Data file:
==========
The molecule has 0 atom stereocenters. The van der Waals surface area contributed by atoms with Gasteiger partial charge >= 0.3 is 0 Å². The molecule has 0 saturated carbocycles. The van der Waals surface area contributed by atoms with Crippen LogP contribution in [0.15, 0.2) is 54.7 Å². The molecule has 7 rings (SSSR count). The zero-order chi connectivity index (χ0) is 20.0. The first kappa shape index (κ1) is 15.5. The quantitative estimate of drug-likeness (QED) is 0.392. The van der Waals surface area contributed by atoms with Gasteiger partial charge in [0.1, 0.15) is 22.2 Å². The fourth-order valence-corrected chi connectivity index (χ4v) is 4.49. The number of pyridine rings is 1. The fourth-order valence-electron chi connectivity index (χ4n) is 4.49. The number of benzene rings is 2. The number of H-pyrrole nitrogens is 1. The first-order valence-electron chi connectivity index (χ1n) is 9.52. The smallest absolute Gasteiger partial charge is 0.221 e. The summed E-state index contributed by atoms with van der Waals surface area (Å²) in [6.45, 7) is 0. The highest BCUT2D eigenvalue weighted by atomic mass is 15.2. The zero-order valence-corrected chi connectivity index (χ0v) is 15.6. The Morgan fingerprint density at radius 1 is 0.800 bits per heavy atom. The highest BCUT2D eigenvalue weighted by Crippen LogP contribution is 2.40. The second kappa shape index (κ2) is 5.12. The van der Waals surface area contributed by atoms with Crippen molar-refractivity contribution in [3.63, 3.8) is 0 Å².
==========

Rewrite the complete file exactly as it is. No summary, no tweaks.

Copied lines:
The molecule has 0 atom stereocenters. The van der Waals surface area contributed by atoms with Gasteiger partial charge >= 0.3 is 0 Å². The molecule has 0 saturated carbocycles. The van der Waals surface area contributed by atoms with Crippen LogP contribution in [0.15, 0.2) is 54.7 Å². The molecule has 7 rings (SSSR count). The zero-order chi connectivity index (χ0) is 20.0. The first kappa shape index (κ1) is 15.5. The quantitative estimate of drug-likeness (QED) is 0.392. The van der Waals surface area contributed by atoms with Gasteiger partial charge in [0.1, 0.15) is 22.2 Å². The fourth-order valence-corrected chi connectivity index (χ4v) is 4.49. The number of pyridine rings is 1. The fourth-order valence-electron chi connectivity index (χ4n) is 4.49. The number of benzene rings is 2. The number of H-pyrrole nitrogens is 1. The first-order valence-electron chi connectivity index (χ1n) is 9.52. The smallest absolute Gasteiger partial charge is 0.221 e. The summed E-state index contributed by atoms with van der Waals surface area (Å²) in [6.45, 7) is 0. The highest BCUT2D eigenvalue weighted by atomic mass is 15.2. The zero-order valence-corrected chi connectivity index (χ0v) is 15.6. The Morgan fingerprint density at radius 1 is 0.800 bits per heavy atom. The highest BCUT2D eigenvalue weighted by Crippen LogP contribution is 2.40. The second kappa shape index (κ2) is 5.12. The van der Waals surface area contributed by atoms with Crippen molar-refractivity contribution in [3.63, 3.8) is 0 Å².